The military-led government continued to rule without a constitution, and repressive Public Emergency Regulations (PER) remained in place. The government continued to restrict freedom of expression; critics of the government, including members of the Methodist Church, were among those targeted. A new law was passed, stifling media freedom. Human rights defenders were intimidated and persecuted through the courts or directly through the use of the PER. A new decree addressing violence against women had yet to be implemented by the courts and the police.
In January, a senior military officer announced that anyone critical of the government would face reprisals from the military. That same month, officials from the Prime Minister’s office indefinitely suspended 20 workers of the Suva City Council, alleging that they were anti-government bloggers. The authorities warned the workers that they would be persecuted by the security forces if they took action in the courts. A nine-month investigation revealed no evidence against the workers. They remained suspended with little or no recourse to justice.
Dozens of pensioners said to be critical of the regime had their pensions suspended under the Pensions and Retirement Allowances Decree which came into force in January. However, the government repealed the decree in May.
In June, the Media Industry Development (MID) Decree was passed establishing the Fiji Media Industry Development Authority. The Authority ensures that local media do not publish material deemed to threaten public interest or order. It has wide powers of investigation over journalists and media outlets, including powers of search and seizure. The Media Tribunal, established under the MID Decree, will decide on complaints referred by the Authority and can impose jail terms and large fines. Despite these extensive punitive powers, the tribunal will not be bound by formal rules of evidence.
The Prime Minister continued to ban the Methodist Church from holding its annual conference. He accused church ministers of spying on the military for the government ousted in a 2006 coup.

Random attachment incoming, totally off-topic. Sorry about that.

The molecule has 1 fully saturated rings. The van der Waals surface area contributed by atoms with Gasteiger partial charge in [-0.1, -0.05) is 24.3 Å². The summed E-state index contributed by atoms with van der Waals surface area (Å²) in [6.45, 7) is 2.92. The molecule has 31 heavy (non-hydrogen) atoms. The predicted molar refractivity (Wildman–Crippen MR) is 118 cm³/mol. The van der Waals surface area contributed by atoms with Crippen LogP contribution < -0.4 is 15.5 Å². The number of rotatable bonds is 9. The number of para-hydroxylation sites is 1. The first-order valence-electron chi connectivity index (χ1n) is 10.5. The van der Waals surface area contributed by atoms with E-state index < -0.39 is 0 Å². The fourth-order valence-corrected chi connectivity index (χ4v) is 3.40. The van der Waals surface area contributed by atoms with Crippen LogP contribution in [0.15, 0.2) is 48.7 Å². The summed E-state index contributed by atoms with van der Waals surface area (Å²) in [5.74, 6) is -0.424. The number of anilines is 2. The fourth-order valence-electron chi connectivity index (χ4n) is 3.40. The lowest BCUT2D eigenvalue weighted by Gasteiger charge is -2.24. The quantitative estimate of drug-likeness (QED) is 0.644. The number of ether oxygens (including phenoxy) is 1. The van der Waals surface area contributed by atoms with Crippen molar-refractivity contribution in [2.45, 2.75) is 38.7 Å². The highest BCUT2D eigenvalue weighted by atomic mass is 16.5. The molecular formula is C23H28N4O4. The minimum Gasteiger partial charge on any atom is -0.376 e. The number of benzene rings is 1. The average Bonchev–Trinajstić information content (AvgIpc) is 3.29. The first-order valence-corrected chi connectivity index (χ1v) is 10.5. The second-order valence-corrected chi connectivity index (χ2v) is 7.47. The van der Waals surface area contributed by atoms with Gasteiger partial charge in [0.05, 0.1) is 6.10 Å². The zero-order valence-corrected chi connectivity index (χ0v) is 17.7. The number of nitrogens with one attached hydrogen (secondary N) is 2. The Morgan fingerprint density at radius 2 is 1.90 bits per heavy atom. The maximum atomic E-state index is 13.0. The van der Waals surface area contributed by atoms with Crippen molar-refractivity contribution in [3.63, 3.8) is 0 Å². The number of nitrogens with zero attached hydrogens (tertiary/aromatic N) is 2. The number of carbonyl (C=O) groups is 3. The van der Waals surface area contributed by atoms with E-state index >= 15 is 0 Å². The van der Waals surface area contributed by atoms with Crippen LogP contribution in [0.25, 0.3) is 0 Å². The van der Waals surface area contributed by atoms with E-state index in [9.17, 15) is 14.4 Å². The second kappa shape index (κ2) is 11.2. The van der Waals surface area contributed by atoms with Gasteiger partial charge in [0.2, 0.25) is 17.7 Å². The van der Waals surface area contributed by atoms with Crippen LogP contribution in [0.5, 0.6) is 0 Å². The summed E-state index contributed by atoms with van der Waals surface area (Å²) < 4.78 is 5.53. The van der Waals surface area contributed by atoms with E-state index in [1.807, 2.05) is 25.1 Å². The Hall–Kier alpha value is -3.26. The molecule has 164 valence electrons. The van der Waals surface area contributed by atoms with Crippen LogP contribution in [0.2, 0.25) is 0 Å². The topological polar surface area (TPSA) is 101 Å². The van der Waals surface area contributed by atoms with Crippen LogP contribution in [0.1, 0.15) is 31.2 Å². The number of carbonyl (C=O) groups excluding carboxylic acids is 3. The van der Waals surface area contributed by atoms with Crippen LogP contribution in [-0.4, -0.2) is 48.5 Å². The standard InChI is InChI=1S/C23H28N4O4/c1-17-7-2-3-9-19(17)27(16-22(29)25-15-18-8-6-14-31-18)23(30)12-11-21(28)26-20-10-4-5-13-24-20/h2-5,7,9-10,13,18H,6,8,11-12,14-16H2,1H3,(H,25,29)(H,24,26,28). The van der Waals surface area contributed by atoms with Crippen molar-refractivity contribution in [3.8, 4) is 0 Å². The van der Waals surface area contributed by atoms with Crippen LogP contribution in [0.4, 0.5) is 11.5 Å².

In October, former Prime Minister Mahendra Chaudhry and five of his associates were detained in the town of Rakiraki for more than 48 hours and charged with breaching the PER by attending a public meeting with three or more people without the approval of the authorities.Top of page
In January, prominent human rights lawyer Imrana Jalal and her husband were investigated by the Fiji Independent Commission Against Corruption and charged with seven misdemeanour offences relating to the Public Health (Hotels, Restaurant and Refreshment Bars) Regulations, the Food Safety Act and the Penal Code. The charges were politically motivated.
Imrana Jalal had spoken out against human rights violations committed by the military when it overthrew the Laisenia Qarase-led government in December 2006. In July, the court ruled that there had been an abuse of due process and all charges against her were dismissed. Her husband continued to face charges on a related matter concerning his employment in a government-owned company.
High levels of physical and sexual violence against women and girls continued to be reported in the media and by women’s organizations. Despite government announcements declaring that the Domestic Violence Decree 2009 had come into force, activists continued to assert that the Decree had not been implemented and that stakeholders, including police, were still not aware of its provisions or how to implement them.Top of page